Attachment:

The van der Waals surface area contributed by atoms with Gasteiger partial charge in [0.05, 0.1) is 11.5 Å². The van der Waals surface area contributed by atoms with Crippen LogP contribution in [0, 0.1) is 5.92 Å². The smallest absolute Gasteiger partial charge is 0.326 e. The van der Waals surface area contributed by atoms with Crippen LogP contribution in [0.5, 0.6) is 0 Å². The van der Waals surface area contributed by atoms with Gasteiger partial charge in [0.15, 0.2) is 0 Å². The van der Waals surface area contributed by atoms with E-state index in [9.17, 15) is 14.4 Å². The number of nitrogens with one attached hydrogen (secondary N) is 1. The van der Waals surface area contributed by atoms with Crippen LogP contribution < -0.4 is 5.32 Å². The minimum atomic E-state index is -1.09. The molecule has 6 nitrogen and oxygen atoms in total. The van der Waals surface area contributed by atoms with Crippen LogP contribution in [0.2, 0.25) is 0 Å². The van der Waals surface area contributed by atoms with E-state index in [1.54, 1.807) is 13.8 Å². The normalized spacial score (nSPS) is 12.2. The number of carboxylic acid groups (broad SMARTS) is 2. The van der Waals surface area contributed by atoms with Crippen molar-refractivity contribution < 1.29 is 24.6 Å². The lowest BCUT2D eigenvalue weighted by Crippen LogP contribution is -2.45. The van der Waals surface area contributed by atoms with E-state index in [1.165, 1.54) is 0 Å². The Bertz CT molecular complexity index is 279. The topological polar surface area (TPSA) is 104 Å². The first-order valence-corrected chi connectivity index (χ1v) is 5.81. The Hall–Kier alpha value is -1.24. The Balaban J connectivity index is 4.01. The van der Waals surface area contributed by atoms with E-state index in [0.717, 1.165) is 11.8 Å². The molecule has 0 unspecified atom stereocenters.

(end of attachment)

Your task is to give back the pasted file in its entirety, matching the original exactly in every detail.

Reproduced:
The van der Waals surface area contributed by atoms with Gasteiger partial charge in [0.05, 0.1) is 11.5 Å². The van der Waals surface area contributed by atoms with Crippen LogP contribution in [0, 0.1) is 5.92 Å². The smallest absolute Gasteiger partial charge is 0.326 e. The van der Waals surface area contributed by atoms with Crippen LogP contribution in [0.5, 0.6) is 0 Å². The van der Waals surface area contributed by atoms with Gasteiger partial charge in [0.15, 0.2) is 0 Å². The van der Waals surface area contributed by atoms with E-state index in [9.17, 15) is 14.4 Å². The number of nitrogens with one attached hydrogen (secondary N) is 1. The van der Waals surface area contributed by atoms with Crippen LogP contribution < -0.4 is 5.32 Å². The minimum atomic E-state index is -1.09. The molecule has 6 nitrogen and oxygen atoms in total. The van der Waals surface area contributed by atoms with Crippen LogP contribution in [0.2, 0.25) is 0 Å². The van der Waals surface area contributed by atoms with E-state index in [1.54, 1.807) is 13.8 Å². The normalized spacial score (nSPS) is 12.2. The number of carboxylic acid groups (broad SMARTS) is 2. The van der Waals surface area contributed by atoms with Crippen molar-refractivity contribution < 1.29 is 24.6 Å². The lowest BCUT2D eigenvalue weighted by Crippen LogP contribution is -2.45. The van der Waals surface area contributed by atoms with E-state index in [1.165, 1.54) is 0 Å². The Bertz CT molecular complexity index is 279. The topological polar surface area (TPSA) is 104 Å². The first-order valence-corrected chi connectivity index (χ1v) is 5.81. The Hall–Kier alpha value is -1.24. The Balaban J connectivity index is 4.01. The van der Waals surface area contributed by atoms with E-state index in [0.717, 1.165) is 11.8 Å². The molecule has 0 unspecified atom stereocenters.